I'd mentioned this idea earlier in the Fall on my Facebook feed, and I believe my agent brought this up at an LMDA conference as well, to largely positive response.
Each year in November/December I apply to about 11 summer development conferences and they all ask for the same thing: my play (sometimes anonymous, sometimes not), my resume (or sometimes a bio), a synopsis of the play and a casting breakdown, and a one-page application statement.
I send the same exact play to all of these conferences, and say pretty much the same exact thing in my statement (sometimes tailoring it a bit here or there). Yet I spend about an hour on each application, mostly sorting through each conference's particular set of submission requirements.
These conferences get about 600 submissions a year. (I know that because during Spring Rejection Season invariably I'll get 11 rejection letters informing me that my play was carefully considered among 600 talented applicants... *WAAAAAAH*... but I digress...)
If the summer development conferences were to create a common application online - like they do for colleges - you'd be saving 600 playwrights 10 hours of their time every year. That's 6,000 hours a year. (I know it's dangerous to just brazenly multiply a projection, but I do it for rhetorical purposes knowing that the principle itself remains solid.)
On the writers' side, a common app would save us a boatload of time and in those rare instances where a writer is unaware of a conference (or doesn't have it together enough to juggle all those deadlines), our work would be reaching a wider body of decision-makers.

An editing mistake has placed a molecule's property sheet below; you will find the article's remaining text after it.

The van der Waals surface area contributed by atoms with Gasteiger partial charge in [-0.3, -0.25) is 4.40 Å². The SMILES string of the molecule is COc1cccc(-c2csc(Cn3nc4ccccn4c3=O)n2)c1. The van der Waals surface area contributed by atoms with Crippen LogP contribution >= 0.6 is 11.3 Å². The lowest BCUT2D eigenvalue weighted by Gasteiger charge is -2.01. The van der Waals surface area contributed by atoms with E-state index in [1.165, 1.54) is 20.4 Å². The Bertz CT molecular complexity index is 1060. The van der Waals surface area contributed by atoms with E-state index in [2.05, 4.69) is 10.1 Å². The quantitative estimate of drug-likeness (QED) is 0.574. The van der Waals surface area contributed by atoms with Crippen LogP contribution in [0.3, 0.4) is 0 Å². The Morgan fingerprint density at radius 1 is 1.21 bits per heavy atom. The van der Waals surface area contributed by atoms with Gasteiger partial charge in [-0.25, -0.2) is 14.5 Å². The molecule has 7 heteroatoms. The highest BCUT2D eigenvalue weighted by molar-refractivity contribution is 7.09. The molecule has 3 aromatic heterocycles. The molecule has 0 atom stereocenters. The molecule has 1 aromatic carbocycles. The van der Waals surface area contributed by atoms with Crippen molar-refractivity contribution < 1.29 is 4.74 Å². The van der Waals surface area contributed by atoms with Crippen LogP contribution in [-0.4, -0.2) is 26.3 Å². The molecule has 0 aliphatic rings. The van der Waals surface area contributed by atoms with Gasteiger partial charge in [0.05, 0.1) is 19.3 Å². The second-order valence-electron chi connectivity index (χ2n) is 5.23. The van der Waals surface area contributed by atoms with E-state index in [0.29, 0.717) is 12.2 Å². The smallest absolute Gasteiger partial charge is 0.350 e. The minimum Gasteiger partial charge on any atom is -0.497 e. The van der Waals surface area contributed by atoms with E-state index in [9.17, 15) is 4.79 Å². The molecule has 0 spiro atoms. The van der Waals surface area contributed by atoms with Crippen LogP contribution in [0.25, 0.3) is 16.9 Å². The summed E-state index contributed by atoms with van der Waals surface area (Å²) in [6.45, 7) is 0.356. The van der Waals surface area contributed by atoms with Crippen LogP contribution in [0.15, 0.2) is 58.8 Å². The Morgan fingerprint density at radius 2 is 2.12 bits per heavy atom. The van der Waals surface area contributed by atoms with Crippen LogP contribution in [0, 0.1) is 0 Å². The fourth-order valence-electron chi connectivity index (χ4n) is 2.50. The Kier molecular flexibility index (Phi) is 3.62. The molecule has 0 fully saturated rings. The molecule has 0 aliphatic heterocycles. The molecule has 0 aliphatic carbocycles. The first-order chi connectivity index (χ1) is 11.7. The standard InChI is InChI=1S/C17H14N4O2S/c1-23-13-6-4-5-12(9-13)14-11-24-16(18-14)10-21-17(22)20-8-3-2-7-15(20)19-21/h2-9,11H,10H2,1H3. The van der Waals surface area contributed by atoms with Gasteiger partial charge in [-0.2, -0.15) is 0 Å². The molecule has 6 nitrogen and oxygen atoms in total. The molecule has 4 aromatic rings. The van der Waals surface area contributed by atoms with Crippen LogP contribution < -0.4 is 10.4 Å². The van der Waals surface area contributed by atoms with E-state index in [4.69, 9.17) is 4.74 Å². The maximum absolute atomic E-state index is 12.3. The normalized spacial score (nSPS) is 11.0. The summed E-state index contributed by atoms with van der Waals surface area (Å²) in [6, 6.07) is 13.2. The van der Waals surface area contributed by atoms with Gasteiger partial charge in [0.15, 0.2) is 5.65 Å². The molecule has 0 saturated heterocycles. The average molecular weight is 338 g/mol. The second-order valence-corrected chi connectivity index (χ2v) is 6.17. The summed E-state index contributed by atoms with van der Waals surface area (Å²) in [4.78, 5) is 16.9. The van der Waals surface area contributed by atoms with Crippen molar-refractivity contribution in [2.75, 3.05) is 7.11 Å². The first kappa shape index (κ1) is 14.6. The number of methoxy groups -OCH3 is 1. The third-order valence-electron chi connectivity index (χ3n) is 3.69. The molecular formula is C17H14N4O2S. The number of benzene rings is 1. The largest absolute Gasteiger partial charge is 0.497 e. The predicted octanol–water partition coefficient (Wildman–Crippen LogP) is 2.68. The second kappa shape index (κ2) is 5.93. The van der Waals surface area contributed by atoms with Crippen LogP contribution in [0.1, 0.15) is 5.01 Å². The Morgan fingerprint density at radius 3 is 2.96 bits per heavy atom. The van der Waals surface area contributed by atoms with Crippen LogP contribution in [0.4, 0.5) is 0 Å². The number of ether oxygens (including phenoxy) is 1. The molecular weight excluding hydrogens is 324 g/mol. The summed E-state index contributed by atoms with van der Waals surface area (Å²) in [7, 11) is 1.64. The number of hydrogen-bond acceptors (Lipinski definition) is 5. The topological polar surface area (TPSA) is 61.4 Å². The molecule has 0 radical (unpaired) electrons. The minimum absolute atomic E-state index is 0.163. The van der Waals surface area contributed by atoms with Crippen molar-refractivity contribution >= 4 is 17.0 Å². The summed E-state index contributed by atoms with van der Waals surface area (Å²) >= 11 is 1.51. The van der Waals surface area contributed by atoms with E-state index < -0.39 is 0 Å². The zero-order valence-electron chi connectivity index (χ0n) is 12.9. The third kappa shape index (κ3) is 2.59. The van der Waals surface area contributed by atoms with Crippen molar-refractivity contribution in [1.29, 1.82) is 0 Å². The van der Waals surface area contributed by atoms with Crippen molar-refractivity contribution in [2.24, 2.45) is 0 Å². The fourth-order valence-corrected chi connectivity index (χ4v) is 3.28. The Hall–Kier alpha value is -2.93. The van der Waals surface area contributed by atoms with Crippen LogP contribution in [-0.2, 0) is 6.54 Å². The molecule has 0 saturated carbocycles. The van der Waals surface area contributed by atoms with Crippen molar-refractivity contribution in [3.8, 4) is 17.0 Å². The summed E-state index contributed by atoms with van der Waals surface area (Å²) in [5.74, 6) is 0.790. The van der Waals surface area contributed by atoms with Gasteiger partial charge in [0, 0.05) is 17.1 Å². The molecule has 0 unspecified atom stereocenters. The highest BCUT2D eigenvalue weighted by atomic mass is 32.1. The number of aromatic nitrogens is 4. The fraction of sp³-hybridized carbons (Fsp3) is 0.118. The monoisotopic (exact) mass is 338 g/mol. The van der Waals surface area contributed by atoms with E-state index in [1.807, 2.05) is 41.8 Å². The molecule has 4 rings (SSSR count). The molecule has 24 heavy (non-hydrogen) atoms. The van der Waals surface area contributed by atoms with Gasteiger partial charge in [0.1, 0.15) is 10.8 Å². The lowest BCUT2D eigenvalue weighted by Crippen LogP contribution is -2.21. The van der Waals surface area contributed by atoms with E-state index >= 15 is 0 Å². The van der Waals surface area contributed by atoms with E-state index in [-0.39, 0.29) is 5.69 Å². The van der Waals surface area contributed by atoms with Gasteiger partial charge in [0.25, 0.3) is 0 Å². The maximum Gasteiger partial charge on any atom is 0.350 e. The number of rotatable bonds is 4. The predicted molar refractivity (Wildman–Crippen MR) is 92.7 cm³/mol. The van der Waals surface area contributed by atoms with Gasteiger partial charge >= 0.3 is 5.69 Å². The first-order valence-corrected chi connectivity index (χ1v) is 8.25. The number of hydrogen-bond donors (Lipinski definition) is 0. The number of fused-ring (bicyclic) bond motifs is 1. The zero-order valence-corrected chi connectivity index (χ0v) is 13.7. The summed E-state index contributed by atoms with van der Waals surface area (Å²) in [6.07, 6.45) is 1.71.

On the conferences' side, sharing resources might cut costs, allow for increased coordination and exchange of ideas between conferences, and might attract new grant support (since - especially for the smaller conferences - it may be easier to garner new funding collectively). For instance, creating an online common app seems perfect for a TCG/MetLife ThinkIt/DoIt grant. Garnering funding as a group might also reduce reliance on onerous annual application fees levied on playwrights.
Over the long term, thinking of these development conferences as a collective rather than as a gaggle of individual groups might also yield interesting collaborative possibilities. For instance, doing a shared press release of the work that's been chosen might make play selection more of an event and attract future production support for the plays. (I'm thinking particularly of the upfronts in television, which is when all the TV networks announce their entire fall lineup, all at pretty much the same time.) Or in the case of plays of particular promise and scope, it might be interesting to send a play through multiple conferences in a coordinated way. (This already happens for a few lucky writers, but it's by chance and not by design.)
One argument against doing all this is the concern that all the conferences might end up picking the exact same plays. But I would argue that these conferences are already getting the same plays from the same pool of applicants, just in a way that's inefficient for both parties. With a common application, each conference's unique aesthetics would still guide their decision-making, which should yield the same kind of aesthetic diversity that's happening now.
The point is that there's no real "TCG" or "LORT" for development conferences (since these things are relatively new), but now that summer development's here to stay you might as well form an alliance, starting with something that will make writers' lives much easier year in and year out.